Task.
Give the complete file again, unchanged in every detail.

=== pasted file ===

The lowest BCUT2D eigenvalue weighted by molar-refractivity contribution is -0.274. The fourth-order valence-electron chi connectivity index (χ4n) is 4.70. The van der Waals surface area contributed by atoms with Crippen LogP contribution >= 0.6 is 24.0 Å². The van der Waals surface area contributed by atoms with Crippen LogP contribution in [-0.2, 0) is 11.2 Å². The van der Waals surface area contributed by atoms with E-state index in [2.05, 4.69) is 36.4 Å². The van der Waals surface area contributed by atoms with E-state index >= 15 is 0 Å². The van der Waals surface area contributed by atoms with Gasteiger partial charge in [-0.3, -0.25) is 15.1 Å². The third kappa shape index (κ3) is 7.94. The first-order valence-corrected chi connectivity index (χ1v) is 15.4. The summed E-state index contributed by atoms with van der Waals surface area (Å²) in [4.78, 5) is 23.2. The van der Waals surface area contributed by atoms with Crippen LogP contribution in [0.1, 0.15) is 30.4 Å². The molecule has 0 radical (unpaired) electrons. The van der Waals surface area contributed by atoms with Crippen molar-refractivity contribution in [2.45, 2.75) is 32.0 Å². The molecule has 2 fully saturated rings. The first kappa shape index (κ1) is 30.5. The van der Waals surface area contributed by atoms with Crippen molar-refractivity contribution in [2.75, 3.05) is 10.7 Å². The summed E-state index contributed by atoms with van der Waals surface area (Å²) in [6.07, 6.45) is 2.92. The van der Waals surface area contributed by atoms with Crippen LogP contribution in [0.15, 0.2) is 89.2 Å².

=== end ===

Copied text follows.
The lowest BCUT2D eigenvalue weighted by molar-refractivity contribution is -0.274. The fourth-order valence-electron chi connectivity index (χ4n) is 4.70. The van der Waals surface area contributed by atoms with Crippen LogP contribution >= 0.6 is 24.0 Å². The van der Waals surface area contributed by atoms with Crippen LogP contribution in [-0.2, 0) is 11.2 Å². The van der Waals surface area contributed by atoms with E-state index in [2.05, 4.69) is 36.4 Å². The van der Waals surface area contributed by atoms with E-state index >= 15 is 0 Å². The van der Waals surface area contributed by atoms with Gasteiger partial charge in [-0.3, -0.25) is 15.1 Å². The third kappa shape index (κ3) is 7.94. The first-order valence-corrected chi connectivity index (χ1v) is 15.4. The summed E-state index contributed by atoms with van der Waals surface area (Å²) in [4.78, 5) is 23.2. The van der Waals surface area contributed by atoms with Crippen LogP contribution in [0.1, 0.15) is 30.4 Å². The molecule has 0 radical (unpaired) electrons. The van der Waals surface area contributed by atoms with Crippen molar-refractivity contribution in [2.45, 2.75) is 32.0 Å². The molecule has 2 fully saturated rings. The first kappa shape index (κ1) is 30.5. The van der Waals surface area contributed by atoms with Crippen molar-refractivity contribution in [2.75, 3.05) is 10.7 Å². The summed E-state index contributed by atoms with van der Waals surface area (Å²) in [6.07, 6.45) is 2.92. The van der Waals surface area contributed by atoms with Crippen LogP contribution in [0.15, 0.2) is 89.2 Å².